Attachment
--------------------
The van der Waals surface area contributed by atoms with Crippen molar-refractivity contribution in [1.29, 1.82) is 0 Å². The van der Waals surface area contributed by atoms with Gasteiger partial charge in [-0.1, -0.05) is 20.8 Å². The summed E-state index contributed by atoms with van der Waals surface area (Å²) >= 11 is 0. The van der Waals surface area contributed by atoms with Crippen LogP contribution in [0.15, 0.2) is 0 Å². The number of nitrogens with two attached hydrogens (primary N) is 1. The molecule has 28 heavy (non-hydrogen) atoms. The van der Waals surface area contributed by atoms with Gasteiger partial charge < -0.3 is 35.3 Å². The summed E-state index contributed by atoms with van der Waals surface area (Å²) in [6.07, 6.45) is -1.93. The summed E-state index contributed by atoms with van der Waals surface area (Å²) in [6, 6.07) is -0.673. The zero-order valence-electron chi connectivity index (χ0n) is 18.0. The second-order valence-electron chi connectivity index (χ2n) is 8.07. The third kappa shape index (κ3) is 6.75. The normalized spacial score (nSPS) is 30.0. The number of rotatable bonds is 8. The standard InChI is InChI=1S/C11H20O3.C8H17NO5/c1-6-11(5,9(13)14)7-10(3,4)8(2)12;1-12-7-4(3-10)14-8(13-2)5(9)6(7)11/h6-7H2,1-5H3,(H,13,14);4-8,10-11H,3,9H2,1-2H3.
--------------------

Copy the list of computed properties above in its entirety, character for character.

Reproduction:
The van der Waals surface area contributed by atoms with Crippen molar-refractivity contribution in [1.29, 1.82) is 0 Å². The van der Waals surface area contributed by atoms with Gasteiger partial charge in [-0.1, -0.05) is 20.8 Å². The summed E-state index contributed by atoms with van der Waals surface area (Å²) >= 11 is 0. The van der Waals surface area contributed by atoms with Crippen LogP contribution in [0.15, 0.2) is 0 Å². The number of nitrogens with two attached hydrogens (primary N) is 1. The molecule has 28 heavy (non-hydrogen) atoms. The van der Waals surface area contributed by atoms with Gasteiger partial charge < -0.3 is 35.3 Å². The summed E-state index contributed by atoms with van der Waals surface area (Å²) in [6.07, 6.45) is -1.93. The summed E-state index contributed by atoms with van der Waals surface area (Å²) in [6, 6.07) is -0.673. The zero-order valence-electron chi connectivity index (χ0n) is 18.0. The second-order valence-electron chi connectivity index (χ2n) is 8.07. The third kappa shape index (κ3) is 6.75. The normalized spacial score (nSPS) is 30.0. The number of rotatable bonds is 8. The standard InChI is InChI=1S/C11H20O3.C8H17NO5/c1-6-11(5,9(13)14)7-10(3,4)8(2)12;1-12-7-4(3-10)14-8(13-2)5(9)6(7)11/h6-7H2,1-5H3,(H,13,14);4-8,10-11H,3,9H2,1-2H3.